Yelling or screaming may be a satisfactory emotional release. But it won’t change the past, or the final score, either.
Texas players had plenty of frustrations about Wednesday’s home loss to Oklahoma, a 10-point decision that dropped the Longhorns to 0-2 in Big 12 play. It was the third loss in their last four games.
Saturday’s matchup against Kansas State, also 0-2 in league play, represents the biggest must-win situation imaginable for early January. A third straight Big 12 loss would send that unfortunate bunch down a dark and dreary path.
“I took a different approach after (Wednesday),” UT guard Courtney Ramey said. “I sent each person a text, a mini-paragraph just explaining what we need from them. That I believe in them. There are things we can all do to help our team win.”
Channeling coach Shaka Smart, Ramey said that if every Longhorn can “give up one thing that’s keeping us from who we need to be, then that’s going to help our team grow.”
Essentially, the Horns need to channel their NIT championship-winning mentality: Bleep it.
Family newspaper protocols prevent the Horns’ actual words being printed here, but you get the idea. If someone misses a shot, bleep it. If you turn the ball over, bleep it.
“We just need to let everything go,” Ramey said. “We’re a good team. OK, we lost two games in a row, it’s not the end of the world. We can still win games.”
Texas (10-4) ran up double-digit wins in non-conference playing against lesser foes. Now that league play has started, everything comes to the fore.
Smart constantly harps on the need to up the defensive intensity, but this club just isn’t putting the ball in the basket enough.
Once again, Smart’s team is ranked near the bottom of the league in scoring (66.7) but fifth in shooting (43.5%). However, opponents are shooting 40.7% against Texas, the second-highest total in the Big 12.
Texas went 3-for-16 from 3-point range in the Big 12 opening loss to Baylor. Then, the Horns were 8-for-29 from beyond the arc against the Sooners.
It’s not a team that’s particularly aggressive going to the basket, either. Texas ranks last in the Big 12 in free throws attempted (175). The nights they do get to the line, the Horns aren’t converting. Texas shoots 64.6% at the stripe, the second-worst total in the league.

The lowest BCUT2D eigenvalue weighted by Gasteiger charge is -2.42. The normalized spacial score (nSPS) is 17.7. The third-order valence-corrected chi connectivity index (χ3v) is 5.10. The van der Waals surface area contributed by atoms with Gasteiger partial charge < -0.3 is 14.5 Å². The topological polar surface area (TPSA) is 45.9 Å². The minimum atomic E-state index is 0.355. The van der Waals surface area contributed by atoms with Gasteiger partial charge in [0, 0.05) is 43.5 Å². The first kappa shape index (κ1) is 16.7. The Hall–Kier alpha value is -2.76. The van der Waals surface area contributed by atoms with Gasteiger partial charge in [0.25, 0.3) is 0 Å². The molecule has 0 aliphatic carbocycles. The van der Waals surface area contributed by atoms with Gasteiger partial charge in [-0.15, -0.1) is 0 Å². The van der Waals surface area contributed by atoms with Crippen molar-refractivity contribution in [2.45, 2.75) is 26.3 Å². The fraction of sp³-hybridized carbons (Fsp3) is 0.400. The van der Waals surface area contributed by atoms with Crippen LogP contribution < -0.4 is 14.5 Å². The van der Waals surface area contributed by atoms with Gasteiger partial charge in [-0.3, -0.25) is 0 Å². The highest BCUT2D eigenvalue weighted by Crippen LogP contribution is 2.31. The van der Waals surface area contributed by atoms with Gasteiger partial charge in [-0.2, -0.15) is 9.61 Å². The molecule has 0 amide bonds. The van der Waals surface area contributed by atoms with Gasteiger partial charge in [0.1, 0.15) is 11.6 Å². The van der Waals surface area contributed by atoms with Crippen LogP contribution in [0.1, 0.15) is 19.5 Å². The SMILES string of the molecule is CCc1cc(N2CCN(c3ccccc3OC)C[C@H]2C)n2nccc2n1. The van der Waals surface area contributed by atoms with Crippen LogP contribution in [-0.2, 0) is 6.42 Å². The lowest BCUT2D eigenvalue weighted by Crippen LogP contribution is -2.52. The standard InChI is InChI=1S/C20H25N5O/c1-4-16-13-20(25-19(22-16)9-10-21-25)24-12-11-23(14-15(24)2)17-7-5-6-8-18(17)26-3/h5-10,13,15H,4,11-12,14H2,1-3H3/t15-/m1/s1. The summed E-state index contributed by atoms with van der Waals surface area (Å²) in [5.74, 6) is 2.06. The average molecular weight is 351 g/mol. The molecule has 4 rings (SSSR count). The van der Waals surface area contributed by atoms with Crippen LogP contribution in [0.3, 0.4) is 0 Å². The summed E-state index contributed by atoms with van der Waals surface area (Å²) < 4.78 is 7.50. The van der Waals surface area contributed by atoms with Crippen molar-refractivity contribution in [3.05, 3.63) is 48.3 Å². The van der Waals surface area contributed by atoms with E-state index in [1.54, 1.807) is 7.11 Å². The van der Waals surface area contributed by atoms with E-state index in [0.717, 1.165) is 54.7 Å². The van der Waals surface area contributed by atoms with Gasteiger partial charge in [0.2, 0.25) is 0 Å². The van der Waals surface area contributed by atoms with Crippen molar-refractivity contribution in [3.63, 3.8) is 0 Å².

“We have a group of guys right now on our team that want to win,” Smart said. “But they have to want, need and have a desperation to do all the little things that go into winning more.”
Smart said if Texas continues to shoot like it did against Baylor (34.6% overall) and Oklahoma (37.5%), then “it certainly creates a smaller margin for error.”
“As I just told Matt (Coleman), I mean, you guys are Big 12 players,” Smart said. “You guys are guys that made shots before and made plays before. And, you got to flat-out go out and do it.”
Smart has tried to change the lineup. He’s inserted Andrew Jones and Kamaka Hepa into the starting five for a change of pace.
Hepa, a 6-9 sophomore, is a long-range threat, but he’s passed up a few open shots the last two games. Against OU, Hepa drove all the way to the rim, passed up a layup opportunity and found an open teammate at the top of the key. The result: Another missed 3-pointer.
Hepa said the key right now is for Texas to continue “staying true to our work that we’ve put in the last five- or six-month span.”
Every game at this point is a must-win scenario.
“Obviously starting conference play with two losses does kind of get a little more important, you could say,” Hepa said. “But every game we want to go in and win, and that’s the same mindset we have going in against Kansas State.”
If Texas can’t right the ship against K-State, things won’t get any easier. UT goes to Oklahoma State next Wednesday and then comes back home to host Kansas on Jan. 18.
The analytical computer models did not like that OU loss, either. Texas is now projected to go 6-12 in league play, according to Kenpom.com.
Rome wasn’t built in a day, as one UT athlete said recently. But Texas can get back moving in the right direction with a win Saturday at the Erwin Center.
“Panic time? No, I wouldn’t say we need to panic,” Ramey said. “There’s a lot of games left to be played. And we know we haven’t bee playing our best basketball. There are easy fixes. It comes with confidence and going out and believing we can win each and every game.”
Contact Brian Davis at 512-445-3957. Email email@example.com.